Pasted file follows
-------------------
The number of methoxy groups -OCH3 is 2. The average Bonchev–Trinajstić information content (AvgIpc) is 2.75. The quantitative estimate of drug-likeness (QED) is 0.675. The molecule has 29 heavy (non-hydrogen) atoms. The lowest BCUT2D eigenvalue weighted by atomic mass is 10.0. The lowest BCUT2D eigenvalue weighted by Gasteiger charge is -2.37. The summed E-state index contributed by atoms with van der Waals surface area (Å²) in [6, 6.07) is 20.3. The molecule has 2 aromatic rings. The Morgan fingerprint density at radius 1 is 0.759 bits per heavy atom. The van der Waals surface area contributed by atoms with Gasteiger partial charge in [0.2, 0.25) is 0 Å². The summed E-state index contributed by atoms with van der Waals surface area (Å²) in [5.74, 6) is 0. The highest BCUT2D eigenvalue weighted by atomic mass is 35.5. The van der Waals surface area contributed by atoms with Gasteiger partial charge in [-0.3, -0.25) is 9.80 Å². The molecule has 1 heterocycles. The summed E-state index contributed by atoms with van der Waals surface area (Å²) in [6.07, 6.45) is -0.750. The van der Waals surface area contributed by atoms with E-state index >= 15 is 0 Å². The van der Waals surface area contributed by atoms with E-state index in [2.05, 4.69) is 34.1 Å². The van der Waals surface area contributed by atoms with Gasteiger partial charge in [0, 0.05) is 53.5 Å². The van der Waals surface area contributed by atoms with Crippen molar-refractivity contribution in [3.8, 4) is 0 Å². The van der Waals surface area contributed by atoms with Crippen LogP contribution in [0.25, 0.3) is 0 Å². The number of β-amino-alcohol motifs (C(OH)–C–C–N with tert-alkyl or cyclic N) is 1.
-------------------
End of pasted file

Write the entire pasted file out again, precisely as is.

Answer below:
The number of methoxy groups -OCH3 is 2. The average Bonchev–Trinajstić information content (AvgIpc) is 2.75. The quantitative estimate of drug-likeness (QED) is 0.675. The molecule has 29 heavy (non-hydrogen) atoms. The lowest BCUT2D eigenvalue weighted by atomic mass is 10.0. The lowest BCUT2D eigenvalue weighted by Gasteiger charge is -2.37. The summed E-state index contributed by atoms with van der Waals surface area (Å²) in [6, 6.07) is 20.3. The molecule has 2 aromatic rings. The Morgan fingerprint density at radius 1 is 0.759 bits per heavy atom. The van der Waals surface area contributed by atoms with Gasteiger partial charge in [0.2, 0.25) is 0 Å². The summed E-state index contributed by atoms with van der Waals surface area (Å²) in [5.74, 6) is 0. The highest BCUT2D eigenvalue weighted by atomic mass is 35.5. The van der Waals surface area contributed by atoms with Gasteiger partial charge in [-0.3, -0.25) is 9.80 Å². The molecule has 1 heterocycles. The summed E-state index contributed by atoms with van der Waals surface area (Å²) in [6.07, 6.45) is -0.750. The van der Waals surface area contributed by atoms with E-state index >= 15 is 0 Å². The van der Waals surface area contributed by atoms with E-state index in [2.05, 4.69) is 34.1 Å². The van der Waals surface area contributed by atoms with Gasteiger partial charge in [0, 0.05) is 53.5 Å². The van der Waals surface area contributed by atoms with Crippen molar-refractivity contribution in [3.8, 4) is 0 Å². The van der Waals surface area contributed by atoms with Crippen LogP contribution in [0.25, 0.3) is 0 Å². The number of β-amino-alcohol motifs (C(OH)–C–C–N with tert-alkyl or cyclic N) is 1.